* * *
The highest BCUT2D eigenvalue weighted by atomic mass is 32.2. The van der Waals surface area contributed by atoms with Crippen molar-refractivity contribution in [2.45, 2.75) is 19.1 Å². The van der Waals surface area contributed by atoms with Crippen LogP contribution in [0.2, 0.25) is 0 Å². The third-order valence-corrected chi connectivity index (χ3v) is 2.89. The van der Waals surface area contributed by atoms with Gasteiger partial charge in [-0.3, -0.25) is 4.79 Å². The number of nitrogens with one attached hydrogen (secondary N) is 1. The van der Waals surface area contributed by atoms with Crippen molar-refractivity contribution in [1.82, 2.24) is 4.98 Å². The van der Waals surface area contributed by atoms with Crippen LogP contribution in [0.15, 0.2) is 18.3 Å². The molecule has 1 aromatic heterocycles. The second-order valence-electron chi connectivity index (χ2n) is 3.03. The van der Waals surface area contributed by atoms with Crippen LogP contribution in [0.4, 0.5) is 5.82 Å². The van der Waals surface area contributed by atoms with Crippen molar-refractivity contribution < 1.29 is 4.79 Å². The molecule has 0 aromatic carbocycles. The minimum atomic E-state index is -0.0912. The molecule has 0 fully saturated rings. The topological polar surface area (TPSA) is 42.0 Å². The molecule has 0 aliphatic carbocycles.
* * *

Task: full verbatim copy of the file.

The highest BCUT2D eigenvalue weighted by atomic mass is 32.2. The van der Waals surface area contributed by atoms with Crippen molar-refractivity contribution in [2.45, 2.75) is 19.1 Å². The van der Waals surface area contributed by atoms with Crippen LogP contribution in [0.2, 0.25) is 0 Å². The third-order valence-corrected chi connectivity index (χ3v) is 2.89. The van der Waals surface area contributed by atoms with Gasteiger partial charge in [-0.3, -0.25) is 4.79 Å². The number of nitrogens with one attached hydrogen (secondary N) is 1. The van der Waals surface area contributed by atoms with Crippen molar-refractivity contribution in [1.82, 2.24) is 4.98 Å². The van der Waals surface area contributed by atoms with Crippen LogP contribution in [0.15, 0.2) is 18.3 Å². The molecule has 1 aromatic heterocycles. The second-order valence-electron chi connectivity index (χ2n) is 3.03. The van der Waals surface area contributed by atoms with Crippen LogP contribution in [0.4, 0.5) is 5.82 Å². The van der Waals surface area contributed by atoms with Crippen molar-refractivity contribution < 1.29 is 4.79 Å². The molecule has 0 aromatic carbocycles. The minimum atomic E-state index is -0.0912. The molecule has 0 fully saturated rings. The topological polar surface area (TPSA) is 42.0 Å². The molecule has 0 aliphatic carbocycles.